A crucifix that once belonged to a priest executed after England’s notorious Gunpowder Plot is on display in the country’s oldest operating convent, in the northern city of York. Source: Crux.
Fr Edward Oldcorne was friends with Robert Catesby, the instigator of the 1605 plot hatched by a group of Catholics to blow up the House of Lords. Other conspirators included John and Christopher Wright, Robert and Thomas Wintour, Thomas Percy, Guy Fawkes, Robert Keyes, Thomas Bates, John Grant, Ambrose Rookwood, Sir Everard Digby and Francis Tresham.
Fawkes was in charge of the explosives and is the figure most associated with the plot.
Even though he wasn’t involved in the plot, Fr Oldcorne was executed by being hanged, drawn, and quartered the next day, convicted of the crime of being a Catholic priest.
Of the thousands of objects seized during raids on Catholic houses following the discovery of the plot, Fr Oldcorne’s crucifix is the only known item to survive.
Hannah Thomas, the special collections manager at the Bar Convent, told the BBC that “we are now confident in believing that this is the only item surviving from the raids” following the incident.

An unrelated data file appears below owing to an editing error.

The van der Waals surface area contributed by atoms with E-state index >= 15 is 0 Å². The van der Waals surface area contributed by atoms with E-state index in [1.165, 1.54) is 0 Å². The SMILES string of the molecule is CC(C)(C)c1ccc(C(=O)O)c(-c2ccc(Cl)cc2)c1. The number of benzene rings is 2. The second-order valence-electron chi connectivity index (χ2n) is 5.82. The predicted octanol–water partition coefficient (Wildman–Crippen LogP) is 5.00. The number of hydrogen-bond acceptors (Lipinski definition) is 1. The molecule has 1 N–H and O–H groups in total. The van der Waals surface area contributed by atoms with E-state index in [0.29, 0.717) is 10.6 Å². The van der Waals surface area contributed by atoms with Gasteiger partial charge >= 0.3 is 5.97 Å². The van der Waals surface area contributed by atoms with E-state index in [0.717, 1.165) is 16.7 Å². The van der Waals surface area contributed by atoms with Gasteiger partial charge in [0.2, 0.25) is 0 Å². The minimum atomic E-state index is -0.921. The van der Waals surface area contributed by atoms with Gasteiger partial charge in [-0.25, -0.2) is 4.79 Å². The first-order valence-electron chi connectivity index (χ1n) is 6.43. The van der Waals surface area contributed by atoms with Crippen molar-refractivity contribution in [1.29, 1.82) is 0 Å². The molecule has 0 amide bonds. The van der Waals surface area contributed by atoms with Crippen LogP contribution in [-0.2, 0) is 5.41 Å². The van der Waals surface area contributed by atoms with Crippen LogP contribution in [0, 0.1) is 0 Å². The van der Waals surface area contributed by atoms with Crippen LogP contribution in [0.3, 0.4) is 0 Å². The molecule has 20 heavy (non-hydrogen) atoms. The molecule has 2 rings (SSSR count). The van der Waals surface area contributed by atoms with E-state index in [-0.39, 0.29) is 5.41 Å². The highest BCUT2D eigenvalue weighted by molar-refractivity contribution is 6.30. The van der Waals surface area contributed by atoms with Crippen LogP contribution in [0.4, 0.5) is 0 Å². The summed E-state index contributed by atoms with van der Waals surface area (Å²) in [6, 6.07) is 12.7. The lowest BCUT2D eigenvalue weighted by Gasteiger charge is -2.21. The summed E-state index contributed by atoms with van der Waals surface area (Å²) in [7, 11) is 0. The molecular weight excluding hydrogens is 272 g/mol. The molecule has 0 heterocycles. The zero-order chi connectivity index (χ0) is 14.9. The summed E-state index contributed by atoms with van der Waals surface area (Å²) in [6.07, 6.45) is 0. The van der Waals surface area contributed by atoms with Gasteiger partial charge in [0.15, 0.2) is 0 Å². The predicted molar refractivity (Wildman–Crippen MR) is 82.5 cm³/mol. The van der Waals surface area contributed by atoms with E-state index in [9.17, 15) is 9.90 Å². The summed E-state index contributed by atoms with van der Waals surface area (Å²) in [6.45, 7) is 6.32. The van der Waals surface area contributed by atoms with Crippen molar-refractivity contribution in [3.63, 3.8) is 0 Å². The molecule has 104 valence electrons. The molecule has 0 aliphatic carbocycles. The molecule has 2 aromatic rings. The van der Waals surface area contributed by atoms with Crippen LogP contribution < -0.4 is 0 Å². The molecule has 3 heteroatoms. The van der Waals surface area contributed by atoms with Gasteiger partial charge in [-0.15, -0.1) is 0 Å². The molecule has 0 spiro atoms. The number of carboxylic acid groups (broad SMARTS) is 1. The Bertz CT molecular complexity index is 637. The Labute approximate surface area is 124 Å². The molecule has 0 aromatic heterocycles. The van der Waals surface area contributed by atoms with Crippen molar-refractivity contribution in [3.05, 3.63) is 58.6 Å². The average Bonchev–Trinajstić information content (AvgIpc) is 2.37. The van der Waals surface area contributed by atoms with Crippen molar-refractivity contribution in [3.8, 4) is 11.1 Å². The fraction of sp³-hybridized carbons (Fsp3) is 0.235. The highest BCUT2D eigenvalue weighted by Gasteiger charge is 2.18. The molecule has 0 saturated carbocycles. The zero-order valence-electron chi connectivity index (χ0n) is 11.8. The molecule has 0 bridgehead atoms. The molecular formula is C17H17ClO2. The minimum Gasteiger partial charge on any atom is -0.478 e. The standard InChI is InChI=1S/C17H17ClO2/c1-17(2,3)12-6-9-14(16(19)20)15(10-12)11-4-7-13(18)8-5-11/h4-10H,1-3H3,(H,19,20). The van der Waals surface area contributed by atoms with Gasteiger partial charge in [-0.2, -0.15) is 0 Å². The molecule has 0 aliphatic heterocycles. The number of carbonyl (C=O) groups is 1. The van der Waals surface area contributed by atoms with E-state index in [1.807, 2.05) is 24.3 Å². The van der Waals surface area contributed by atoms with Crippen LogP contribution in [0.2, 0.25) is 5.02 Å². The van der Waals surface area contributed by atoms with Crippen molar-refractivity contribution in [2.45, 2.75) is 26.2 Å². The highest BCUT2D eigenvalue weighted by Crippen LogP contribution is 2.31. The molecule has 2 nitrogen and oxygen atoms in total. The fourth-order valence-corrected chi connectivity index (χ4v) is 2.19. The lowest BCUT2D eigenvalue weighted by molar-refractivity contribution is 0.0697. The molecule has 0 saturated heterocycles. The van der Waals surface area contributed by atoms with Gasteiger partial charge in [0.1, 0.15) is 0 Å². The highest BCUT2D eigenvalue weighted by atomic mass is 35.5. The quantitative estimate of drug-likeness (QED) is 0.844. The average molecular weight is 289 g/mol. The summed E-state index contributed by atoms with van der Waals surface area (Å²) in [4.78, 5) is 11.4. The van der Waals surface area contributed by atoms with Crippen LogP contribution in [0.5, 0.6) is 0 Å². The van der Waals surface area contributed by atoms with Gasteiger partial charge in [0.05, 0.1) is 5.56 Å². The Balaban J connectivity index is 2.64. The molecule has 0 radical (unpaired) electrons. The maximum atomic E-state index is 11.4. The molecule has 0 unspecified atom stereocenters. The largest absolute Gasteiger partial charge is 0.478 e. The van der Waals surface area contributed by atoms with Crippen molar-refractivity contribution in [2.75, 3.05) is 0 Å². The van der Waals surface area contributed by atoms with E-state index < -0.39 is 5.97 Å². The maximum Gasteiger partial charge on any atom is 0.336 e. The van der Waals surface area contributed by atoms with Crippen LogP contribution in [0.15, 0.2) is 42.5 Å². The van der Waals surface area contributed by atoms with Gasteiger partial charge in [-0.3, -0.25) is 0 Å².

“In the aftermath of the plot, Catholic houses were raided across the country and priests went into hiding; hide-and-seek became a matter of life or death,” Dr Thomase said.
The BBC said Fr Oldcorne was captured along with his servant Ralph Ashley, Fr Henry Garnet and lay-brother Nicholas Owen. All were put to death, but researchers say Fr Garnet was the only one to have any knowledge of the plot, which he had opposed.
What is now the Bar Convent was founded in 1686, when it was still illegal to be Catholic and is the oldest convent still in use in the UK.
Crucifix of priest executed after Gunpowder Plot now on display in UK convent (By Charles Collins, Crux)